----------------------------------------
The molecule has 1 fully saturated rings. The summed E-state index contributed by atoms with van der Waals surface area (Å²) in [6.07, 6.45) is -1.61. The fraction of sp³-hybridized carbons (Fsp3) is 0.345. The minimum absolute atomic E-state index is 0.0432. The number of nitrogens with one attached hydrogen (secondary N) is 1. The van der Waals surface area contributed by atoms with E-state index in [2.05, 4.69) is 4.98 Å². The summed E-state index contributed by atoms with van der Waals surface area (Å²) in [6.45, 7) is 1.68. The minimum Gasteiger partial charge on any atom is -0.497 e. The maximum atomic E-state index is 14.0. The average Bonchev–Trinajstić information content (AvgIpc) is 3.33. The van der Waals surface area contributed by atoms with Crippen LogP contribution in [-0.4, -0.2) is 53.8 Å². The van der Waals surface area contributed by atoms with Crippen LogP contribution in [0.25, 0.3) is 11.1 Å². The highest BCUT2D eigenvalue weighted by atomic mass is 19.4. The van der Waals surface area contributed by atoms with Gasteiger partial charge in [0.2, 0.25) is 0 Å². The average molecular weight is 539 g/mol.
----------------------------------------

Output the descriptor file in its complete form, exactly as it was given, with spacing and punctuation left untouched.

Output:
The molecule has 1 fully saturated rings. The summed E-state index contributed by atoms with van der Waals surface area (Å²) in [6.07, 6.45) is -1.61. The fraction of sp³-hybridized carbons (Fsp3) is 0.345. The minimum absolute atomic E-state index is 0.0432. The number of nitrogens with one attached hydrogen (secondary N) is 1. The van der Waals surface area contributed by atoms with E-state index in [2.05, 4.69) is 4.98 Å². The summed E-state index contributed by atoms with van der Waals surface area (Å²) in [6.45, 7) is 1.68. The minimum Gasteiger partial charge on any atom is -0.497 e. The maximum atomic E-state index is 14.0. The average Bonchev–Trinajstić information content (AvgIpc) is 3.33. The van der Waals surface area contributed by atoms with Crippen LogP contribution in [-0.4, -0.2) is 53.8 Å². The van der Waals surface area contributed by atoms with Crippen LogP contribution in [0.25, 0.3) is 11.1 Å². The highest BCUT2D eigenvalue weighted by atomic mass is 19.4. The van der Waals surface area contributed by atoms with Gasteiger partial charge in [0.2, 0.25) is 0 Å². The average molecular weight is 539 g/mol.